THE DOOR TO THE BOOTH cracks open, letting in a slice of sunlight. A man squeezes in, carrying a brown grocery sack. He puts the sack on a table, just out of reach of Johnny Miller, NBC's boyish-at-59 golf analyst. Miller glances at the sack, but his eyes return to a flat-panel monitor, which has Tour player Chad Campbell rolling a 24-foot putt down a slope, past the hole and right off the green. "Didn't read it right and hit it the wrong speed," Miller says into a microphone. "Besides that, it was wonderful."
A commercial break gives Miller and his announcer partner Dan Hicks the opportunity to explore the sack. Miller tosses aside some Twizzlers and rummages through bags of pretzels and chips until he finds what he is looking for: a bag of Hershey's chocolate miniatures. Ripping open the bag, Miller dumps the chocolates on the table and starts sorting. The dark chocolate bars wind up in a little pile by his microphone. The milk chocolate, Mr. Goodbar and Krackle bars go back in the bag.
"How many tournaments is Faldo doing this year?" Miller says.
"4,720," says Hicks, returning to his chair. Miller snorts. Englishman Nick Faldo, the 49-year-old CBS and Golf Channel analyst, is Miller's only competition in the network golf-gab game. And since the Golf Channel now carries the weekday rounds and some weekend play of every PGA Tour event, Miller sometimes has to slip into a chair still warm from Faldo's posterior. That's the case today at the WGC-Accenture Match Play, where Faldo and Golf Channel anchor Kelly Tilghman handed off to Miller and Hicks at noon.
"Johnny, how ya' doin', sport?" Faldo says during the changeover, stripping to his waist and slipping on a sweater. "Fifty-nine, are you really? Ten more than me?"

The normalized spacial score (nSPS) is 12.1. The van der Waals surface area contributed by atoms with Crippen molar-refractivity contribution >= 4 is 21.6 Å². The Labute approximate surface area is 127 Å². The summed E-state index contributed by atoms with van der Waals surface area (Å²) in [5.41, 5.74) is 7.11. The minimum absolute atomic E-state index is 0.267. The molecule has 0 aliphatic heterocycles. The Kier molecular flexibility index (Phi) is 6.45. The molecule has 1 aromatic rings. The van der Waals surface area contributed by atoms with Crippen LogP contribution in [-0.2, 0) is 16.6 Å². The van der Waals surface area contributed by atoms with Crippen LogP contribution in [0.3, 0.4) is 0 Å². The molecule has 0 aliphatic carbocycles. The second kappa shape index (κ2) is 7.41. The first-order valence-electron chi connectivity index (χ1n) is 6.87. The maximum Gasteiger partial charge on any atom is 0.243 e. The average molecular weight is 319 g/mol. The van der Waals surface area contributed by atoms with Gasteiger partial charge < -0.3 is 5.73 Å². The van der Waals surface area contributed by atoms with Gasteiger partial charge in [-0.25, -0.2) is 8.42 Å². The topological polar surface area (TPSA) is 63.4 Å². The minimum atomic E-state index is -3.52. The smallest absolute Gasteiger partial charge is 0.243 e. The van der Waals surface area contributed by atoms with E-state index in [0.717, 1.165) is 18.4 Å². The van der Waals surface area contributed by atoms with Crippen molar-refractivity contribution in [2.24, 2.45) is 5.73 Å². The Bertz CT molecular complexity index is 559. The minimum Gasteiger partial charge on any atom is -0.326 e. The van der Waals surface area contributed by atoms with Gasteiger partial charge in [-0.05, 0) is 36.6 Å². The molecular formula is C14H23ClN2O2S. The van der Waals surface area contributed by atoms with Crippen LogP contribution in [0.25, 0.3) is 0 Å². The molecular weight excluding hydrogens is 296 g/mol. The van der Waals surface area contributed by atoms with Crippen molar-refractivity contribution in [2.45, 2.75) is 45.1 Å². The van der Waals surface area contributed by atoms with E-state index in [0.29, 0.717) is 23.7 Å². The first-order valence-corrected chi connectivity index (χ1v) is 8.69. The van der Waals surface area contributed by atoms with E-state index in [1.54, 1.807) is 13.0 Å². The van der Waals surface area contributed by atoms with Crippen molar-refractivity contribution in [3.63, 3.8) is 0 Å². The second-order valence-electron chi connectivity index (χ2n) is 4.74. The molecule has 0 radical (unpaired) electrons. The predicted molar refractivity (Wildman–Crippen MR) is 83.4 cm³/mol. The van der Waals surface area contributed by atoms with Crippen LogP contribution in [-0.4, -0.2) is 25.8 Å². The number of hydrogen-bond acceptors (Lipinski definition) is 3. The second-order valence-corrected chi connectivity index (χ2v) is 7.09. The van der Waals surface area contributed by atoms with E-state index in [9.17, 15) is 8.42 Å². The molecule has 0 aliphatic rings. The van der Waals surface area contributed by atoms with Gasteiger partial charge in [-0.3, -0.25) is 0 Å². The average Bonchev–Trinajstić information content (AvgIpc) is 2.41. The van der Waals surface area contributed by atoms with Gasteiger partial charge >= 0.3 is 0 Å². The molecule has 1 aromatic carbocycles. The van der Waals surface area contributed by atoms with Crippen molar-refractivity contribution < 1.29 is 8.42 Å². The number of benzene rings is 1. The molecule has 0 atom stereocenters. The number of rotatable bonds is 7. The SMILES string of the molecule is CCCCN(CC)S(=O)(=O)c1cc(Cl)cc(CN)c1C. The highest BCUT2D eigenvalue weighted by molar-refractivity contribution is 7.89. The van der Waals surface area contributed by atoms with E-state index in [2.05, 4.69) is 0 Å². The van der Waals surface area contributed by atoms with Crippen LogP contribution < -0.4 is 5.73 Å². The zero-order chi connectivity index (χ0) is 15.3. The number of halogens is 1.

Miller takes the needle good-naturedly, but now he is in the chair, the reigning king of commentary, and he has control of the snack bag that will be waiting for Faldo on Sunday morning. "We like each other," Miller insists, "but we steal each other's candy. We both like dark chocolate."
He pops one of the little bars into his mouth and chews contentedly. "Maybe I'll leave him one," he says.
"Five to air," says a woman who leans in from the shadows behind the camera. "Four ..." The rest of her countdown is mute, signaled with three fingers, then two, then one.
Miller is still smiling when Hicks picks up the thread.
THE PHONE keeps ringing at Johnny Miller Enterprises in Napa, Calif. A reporter from Pittsburgh wants to talk to Johnny about the final-round 63. A cable network wants fresh audio from Johnny for a segment on the final-round 63. A mini-tour pro wants advice from Johnny on how to shoot a final-round 63. It's Miller time always is when the U.S. Open returns to Oakmont. It was at Oakmont in 1973 that a willowy Miller shot a tournament-record final-round 63 for the most memorable win of his Hall of Fame career. You'll read so much about that final-round 63 between now and June 14 how a voice in Miller's head during warm-up said, "Open your stance way up;" how he hit 18 irons into 18 greens, most of them no more than five feet off line; how Arnold Palmer, contending for the last time in a major, spotted Miller's name on a leaderboard and promptly folded; how Miller, coming down the stretch, stood over every iron shot thinking, "Don't shank it" that you may end up remembering it better than he does.